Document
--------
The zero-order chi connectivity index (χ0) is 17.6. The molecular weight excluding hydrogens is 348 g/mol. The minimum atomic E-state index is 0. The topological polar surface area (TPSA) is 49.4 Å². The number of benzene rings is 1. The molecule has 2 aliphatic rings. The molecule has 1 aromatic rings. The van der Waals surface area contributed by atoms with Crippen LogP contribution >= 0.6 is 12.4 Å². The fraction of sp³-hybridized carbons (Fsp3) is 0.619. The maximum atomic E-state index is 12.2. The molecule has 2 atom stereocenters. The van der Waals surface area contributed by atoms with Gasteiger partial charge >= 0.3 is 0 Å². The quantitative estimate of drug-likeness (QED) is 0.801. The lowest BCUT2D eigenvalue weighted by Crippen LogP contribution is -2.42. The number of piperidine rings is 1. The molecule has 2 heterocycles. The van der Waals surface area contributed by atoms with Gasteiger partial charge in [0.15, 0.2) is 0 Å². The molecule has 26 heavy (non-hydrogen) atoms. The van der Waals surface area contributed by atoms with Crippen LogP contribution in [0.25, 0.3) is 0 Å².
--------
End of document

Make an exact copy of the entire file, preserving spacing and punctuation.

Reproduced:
The zero-order chi connectivity index (χ0) is 17.6. The molecular weight excluding hydrogens is 348 g/mol. The minimum atomic E-state index is 0. The topological polar surface area (TPSA) is 49.4 Å². The number of benzene rings is 1. The molecule has 2 aliphatic rings. The molecule has 1 aromatic rings. The van der Waals surface area contributed by atoms with Crippen LogP contribution >= 0.6 is 12.4 Å². The fraction of sp³-hybridized carbons (Fsp3) is 0.619. The maximum atomic E-state index is 12.2. The molecule has 2 atom stereocenters. The van der Waals surface area contributed by atoms with Gasteiger partial charge >= 0.3 is 0 Å². The quantitative estimate of drug-likeness (QED) is 0.801. The lowest BCUT2D eigenvalue weighted by Crippen LogP contribution is -2.42. The number of piperidine rings is 1. The molecule has 2 heterocycles. The van der Waals surface area contributed by atoms with Gasteiger partial charge in [0.15, 0.2) is 0 Å². The molecule has 26 heavy (non-hydrogen) atoms. The van der Waals surface area contributed by atoms with Crippen LogP contribution in [0.25, 0.3) is 0 Å².